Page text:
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The English Hymnal is a hymn book which was published in 1906[1] for the Church of England by Oxford University Press. It was edited by the clergyman and writer Percy Dearmer and the composer and music historian Ralph Vaughan Williams, and was a significant publication in the history of Anglican church music.

The English Hymnal
English-Hymnal.jpg
Front cover
Editor
CountryUnited Kingdom
LanguageEnglish
SubjectReligious sheet music
PublisherOxford University Press
Publication date
1906
Media typePrint (hardback)
ISBN978-0-19-231111-5 (later edition)

The preface to the hymnal began[citation needed] by describing itself as "a collection of the best hymns in the English language."[2] Much of the contents was used for the first time at St Mary's, Primrose Hill, in north London,[citation needed] and the book could be considered a musical companion to Dearmer's book on English ceremonial,[citation needed] The Parson's Handbook.[3]

The high quality of the music is due largely to the work of Vaughan Williams as musical editor. The standard of the arrangements and original compositions made it[citation needed] one of the most influential hymnals of the 20th century.[4] The hymnal included the first printing of several arrangements and hymn settings by Vaughan Williams. Among the most famous are[citation needed] Sine Nomine, a new tune to "For All the Saints";[5][6] and "Ye Watchers and Ye Holy Ones", a new text for the hymn tune Lasst uns erfreuen. The hymnal also includes many original plainsong melodies (in plainsong notation).

After its publication, use of the hymnal had been banned for a time by the Archbishop of Canterbury.[2] Ultimately, The English Hymnal, along with the Church Hymnal for the Christian Year, "undermined the uniformity of the Church of England and successfully challenged [the] hegemony" of Hymns Ancient and Modern,[7] which had been published two years previous.[8]

The book is a characteristic green colour and is traditionally[citation needed] associated with the high-church or Anglo-Catholic movement within Anglicanism.[9] When the book was published, high and broad churches used Hymns Ancient and Modern and evangelical churches normally used the Hymnal Companion to the Book of Common Prayer. The hymnal has, however, been adopted not only in various movements of Anglicanism but also in several other denominations in Britain, such as some Roman Catholic churches.[citation needed]

A new edition of the musical content of[citation needed] The English Hymnal was issued in 1933,[10] which principally had better accompaniments by J. H. Arnold to the plainsong melodies, and over 100 new tunes. This was achieved without renumbering hymns or extending the book excessively. Instead many formerly duplicated tunes were changed to new tunes. Where unique tunes were changed, the old tunes were moved into the appendix.

A supplement to the hymnal, English Praise, was published in 1975.[11]

The New English Hymnal appeared in 1986,[12] and its supplement, New English Praise in 2006, both under the imprint of the Canterbury Press, now SCM Canterbury Press.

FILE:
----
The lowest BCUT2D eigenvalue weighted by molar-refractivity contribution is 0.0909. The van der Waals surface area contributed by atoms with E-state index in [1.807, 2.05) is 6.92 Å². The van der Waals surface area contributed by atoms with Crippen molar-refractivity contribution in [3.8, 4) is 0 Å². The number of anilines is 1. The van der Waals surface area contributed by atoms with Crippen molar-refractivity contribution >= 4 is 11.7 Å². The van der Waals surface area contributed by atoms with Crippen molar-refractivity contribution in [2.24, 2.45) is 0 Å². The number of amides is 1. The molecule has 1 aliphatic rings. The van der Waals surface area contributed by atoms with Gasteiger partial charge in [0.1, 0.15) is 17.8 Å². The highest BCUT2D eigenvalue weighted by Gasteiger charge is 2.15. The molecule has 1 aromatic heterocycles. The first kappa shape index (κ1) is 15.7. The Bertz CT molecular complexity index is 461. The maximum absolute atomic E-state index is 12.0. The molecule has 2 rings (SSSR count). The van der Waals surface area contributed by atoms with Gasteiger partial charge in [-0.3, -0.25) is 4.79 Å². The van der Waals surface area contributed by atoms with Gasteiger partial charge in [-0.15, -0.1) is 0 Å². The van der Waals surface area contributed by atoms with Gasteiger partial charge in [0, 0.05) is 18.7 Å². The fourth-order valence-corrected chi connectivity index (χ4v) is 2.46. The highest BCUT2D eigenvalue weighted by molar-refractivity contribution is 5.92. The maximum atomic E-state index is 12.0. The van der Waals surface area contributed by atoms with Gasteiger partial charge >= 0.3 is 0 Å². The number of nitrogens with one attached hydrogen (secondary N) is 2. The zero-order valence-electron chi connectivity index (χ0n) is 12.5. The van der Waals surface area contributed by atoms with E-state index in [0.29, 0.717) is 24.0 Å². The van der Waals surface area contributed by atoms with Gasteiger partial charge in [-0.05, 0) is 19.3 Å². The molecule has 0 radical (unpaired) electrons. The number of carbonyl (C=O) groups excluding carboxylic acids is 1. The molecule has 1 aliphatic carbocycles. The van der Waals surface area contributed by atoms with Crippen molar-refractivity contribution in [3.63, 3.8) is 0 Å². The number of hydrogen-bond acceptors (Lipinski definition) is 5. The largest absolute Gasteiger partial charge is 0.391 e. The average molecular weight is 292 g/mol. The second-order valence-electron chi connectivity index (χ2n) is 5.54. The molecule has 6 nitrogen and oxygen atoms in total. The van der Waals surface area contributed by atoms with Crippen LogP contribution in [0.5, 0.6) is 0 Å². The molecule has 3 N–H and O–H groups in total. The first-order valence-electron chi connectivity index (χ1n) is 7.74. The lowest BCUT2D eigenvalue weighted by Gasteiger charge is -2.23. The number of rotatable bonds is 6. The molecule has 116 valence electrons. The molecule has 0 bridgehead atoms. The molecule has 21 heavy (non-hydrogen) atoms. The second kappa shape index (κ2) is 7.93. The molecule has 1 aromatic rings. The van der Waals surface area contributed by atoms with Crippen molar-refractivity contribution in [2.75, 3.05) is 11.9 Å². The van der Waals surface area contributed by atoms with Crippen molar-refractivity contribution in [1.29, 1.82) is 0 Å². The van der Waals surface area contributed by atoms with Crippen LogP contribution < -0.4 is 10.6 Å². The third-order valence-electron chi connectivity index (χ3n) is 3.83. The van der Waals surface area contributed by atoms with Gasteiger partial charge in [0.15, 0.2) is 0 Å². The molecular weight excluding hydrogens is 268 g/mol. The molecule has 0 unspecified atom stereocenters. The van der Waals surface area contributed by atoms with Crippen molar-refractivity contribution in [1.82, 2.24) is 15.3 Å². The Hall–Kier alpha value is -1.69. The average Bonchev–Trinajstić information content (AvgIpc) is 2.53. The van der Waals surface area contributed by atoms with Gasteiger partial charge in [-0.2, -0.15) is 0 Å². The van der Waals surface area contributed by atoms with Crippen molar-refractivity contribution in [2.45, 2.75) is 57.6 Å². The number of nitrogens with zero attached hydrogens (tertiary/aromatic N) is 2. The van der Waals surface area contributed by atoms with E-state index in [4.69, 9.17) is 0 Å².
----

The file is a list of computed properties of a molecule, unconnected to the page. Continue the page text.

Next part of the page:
Contents

See alsoEdit

ReferencesEdit

FootnotesEdit

  1. ^ Wilkinson 1985, p. 140.
  2. ^ a b Howse, Christopher (25 November 2006). "Sacred Mysteries". The Telegraph. London. Retrieved 13 November 2018.
  3. ^ Palmer Heathman 2017, p. 184.
  4. ^ Wilson-Dickson 2003, p. 234.
  5. ^ Wilkinson 1985, p. 131.
  6. ^ Hawes, John (2000). "The English Hymnal". London: Parish Church of St Mary-the-Virgin, Primrose Hill. Archived from the original on 17 February 2006. Retrieved 13 November 2018.
  7. ^ Wilkinson 1985, p. 52.
  8. ^ Leaver 1990, p. 482.
  9. ^ Kilcrease 2017, p. 93; Leaver 1990, pp. 483, 503.
  10. ^ Dickinson 1956, p. 244.
  11. ^ Luff 2007, pp. 17–18.
  12. ^ Luff 2007, p. 19.

BibliographyEdit

Dickinson, A. E. F. (1956). "Some Thoughts About 'The English Hymnal'". The Musical Times. 97 (1359): 243–245. doi:10.2307/936457. ISSN 2397-5318.
Kilcrease, Bethany (2017). The Great Church Crisis and the End of English Erastianism, 1898–1906. Abingdon, England: Routledge. ISBN 978-1-317-02992-2.
Leaver, Robin A. (1990). "British Hymnody, 1900–1950". In Glover, Raymond F. The Hymnal 1982 Companion. 1. New York: Church Hymnal Corporation. pp. 474–504. ISBN 978-0-89869-143-6.
Luff, Alan (2007). "The Twentieth-Century Hymn Explosion: Where the Fuse Was Lit". The Hymn. 58 (4): 11–21. ISSN 0018-8271.
Palmer Heathman, Katie (2017). "'Lift Up a Living Nation': Community and Nation, Socialism and Religion in The English Hymnal, 1906". Cultural and Social History. 14 (2): 183–200. doi:10.1080/14780038.2017.1290995. ISSN 1478-0046.
Wilkinson, Richard William (1985). A History of Hymns Ancient and Modern (PhD thesis). Hull, England: University of Hull. Retrieved 13 November 2018.
Wilson-Dickson, Andrew (2003) [1992]. The Story of Christian Music: From Gregorian Chant to Black Gospel; An Authoritative Illustrated Guide to All the Major Traditions of Music for Worship. Minneapolis, Minnesota: Fortress Press. ISBN 978-0-8006-3474-2.

Further readingEdit

The English Hymnal with Tunes (2nd ed.). London: Oxford University Press. 1933.
Luff, Alan, ed. (2005). Strengthen for Service: 100 Years of the English Hymnal, 1906–2006. Norwich, England: Canterbury Press. ISBN 978-1-85311-662-9.
Routley, Erik R. (1956). "The English Hymnal, 1906–56". Hymn Society of Great Britain and Ireland Bulletin. 4 (2): 17–26.
Sceats, Godfrey (1951). "English Hymnal and Hymns A. & M.". Music and Letters. 32 (3): 235–246. doi:10.1093/ml/XXXII.3.235. ISSN 1477-4631.

External linksEdit